The Sunday launch of Orbital ATK’s Antares rocket was postponed 24 hours because a cable did not perform as expected during a pre-launch check, according to a release from NASA.
Spare cables were available and being used to fix the problem with the ground support equipment, according to NASA. The Antares and Cygnus teams were not working on any technical issues with the rocket or the onboard spacecraft.
The launch, rescheduled for Monday at 7:40 p.m. ET, marks the first time in two years an Antares rocket is poised to blast off from Virginia’s Eastern Shore.
The redesigned rocket, now powered by a pair of Russian RD-181 main engines, will boost into space an unmanned Cygnus cargo module carrying nearly 5,300 pounds of food, equipment and experiments to the International Space Station.
The last time an Antares lifted off from Wallops Island, on Oct. 28, 2014, its flight was short-lived.
The rocket rose briefly, then fell back to the ground with a tremendous explosion after a failure by decades-old Russian engines that had been refurbished.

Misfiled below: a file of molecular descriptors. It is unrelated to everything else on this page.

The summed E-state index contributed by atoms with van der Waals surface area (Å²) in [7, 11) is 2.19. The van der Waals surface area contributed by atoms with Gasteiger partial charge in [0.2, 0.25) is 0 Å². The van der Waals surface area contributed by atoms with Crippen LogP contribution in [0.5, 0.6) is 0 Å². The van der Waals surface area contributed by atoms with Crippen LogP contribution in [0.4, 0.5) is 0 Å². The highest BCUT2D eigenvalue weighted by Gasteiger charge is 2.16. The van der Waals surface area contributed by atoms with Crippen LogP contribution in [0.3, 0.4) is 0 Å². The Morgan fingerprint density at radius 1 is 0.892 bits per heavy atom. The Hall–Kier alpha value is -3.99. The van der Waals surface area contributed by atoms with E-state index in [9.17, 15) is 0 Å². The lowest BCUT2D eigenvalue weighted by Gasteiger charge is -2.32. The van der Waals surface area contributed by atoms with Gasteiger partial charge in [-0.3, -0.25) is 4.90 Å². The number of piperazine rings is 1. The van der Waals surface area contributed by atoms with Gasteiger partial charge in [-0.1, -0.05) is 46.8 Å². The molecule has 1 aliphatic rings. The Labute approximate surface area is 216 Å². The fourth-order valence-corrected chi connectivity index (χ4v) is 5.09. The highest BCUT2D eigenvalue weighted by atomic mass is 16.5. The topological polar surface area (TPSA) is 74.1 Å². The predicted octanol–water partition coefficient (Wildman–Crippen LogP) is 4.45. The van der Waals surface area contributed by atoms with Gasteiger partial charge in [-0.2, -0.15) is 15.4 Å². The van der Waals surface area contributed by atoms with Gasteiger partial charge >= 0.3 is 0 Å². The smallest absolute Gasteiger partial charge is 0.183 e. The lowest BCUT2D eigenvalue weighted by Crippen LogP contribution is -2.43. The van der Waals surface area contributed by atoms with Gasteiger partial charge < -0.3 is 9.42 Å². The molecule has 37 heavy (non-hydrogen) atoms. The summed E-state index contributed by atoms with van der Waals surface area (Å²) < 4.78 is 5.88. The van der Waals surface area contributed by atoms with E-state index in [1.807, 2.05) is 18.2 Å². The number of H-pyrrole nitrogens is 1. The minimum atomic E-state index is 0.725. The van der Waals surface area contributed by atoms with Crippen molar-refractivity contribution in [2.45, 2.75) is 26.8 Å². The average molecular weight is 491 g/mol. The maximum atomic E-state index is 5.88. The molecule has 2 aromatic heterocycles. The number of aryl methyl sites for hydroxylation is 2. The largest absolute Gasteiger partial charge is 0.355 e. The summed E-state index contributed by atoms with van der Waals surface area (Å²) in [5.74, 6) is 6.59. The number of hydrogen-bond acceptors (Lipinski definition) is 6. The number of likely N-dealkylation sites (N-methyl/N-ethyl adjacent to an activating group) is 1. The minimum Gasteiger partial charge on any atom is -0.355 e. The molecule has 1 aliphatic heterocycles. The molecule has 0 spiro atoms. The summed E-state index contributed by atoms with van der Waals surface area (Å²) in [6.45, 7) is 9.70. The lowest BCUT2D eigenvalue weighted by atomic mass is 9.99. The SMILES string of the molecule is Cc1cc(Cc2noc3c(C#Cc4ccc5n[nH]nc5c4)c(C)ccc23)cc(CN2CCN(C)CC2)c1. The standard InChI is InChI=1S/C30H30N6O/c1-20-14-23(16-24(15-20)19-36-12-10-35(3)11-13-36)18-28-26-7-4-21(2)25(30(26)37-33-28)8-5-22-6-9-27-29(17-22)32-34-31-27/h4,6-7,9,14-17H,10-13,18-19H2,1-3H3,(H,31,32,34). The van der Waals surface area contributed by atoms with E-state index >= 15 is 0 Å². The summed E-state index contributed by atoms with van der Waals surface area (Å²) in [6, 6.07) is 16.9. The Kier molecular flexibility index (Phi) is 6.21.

Since then, Orbital ATK launched two Cygnus mission's from Cape Canaveral in Florida on United Launch Alliance's Atlas V rocket. The stakes are high again because SpaceX, NASA’s other commercial launcher of station cargo, is investigating a Falcon 9 rocket’s Sept. 1 launch pad explosion, and it’s unclear how soon it will fly again.
The Antares launch was delayed a few days when Hurricane Nicole threatened a Bermuda tracking station, which suffered only minor damage.
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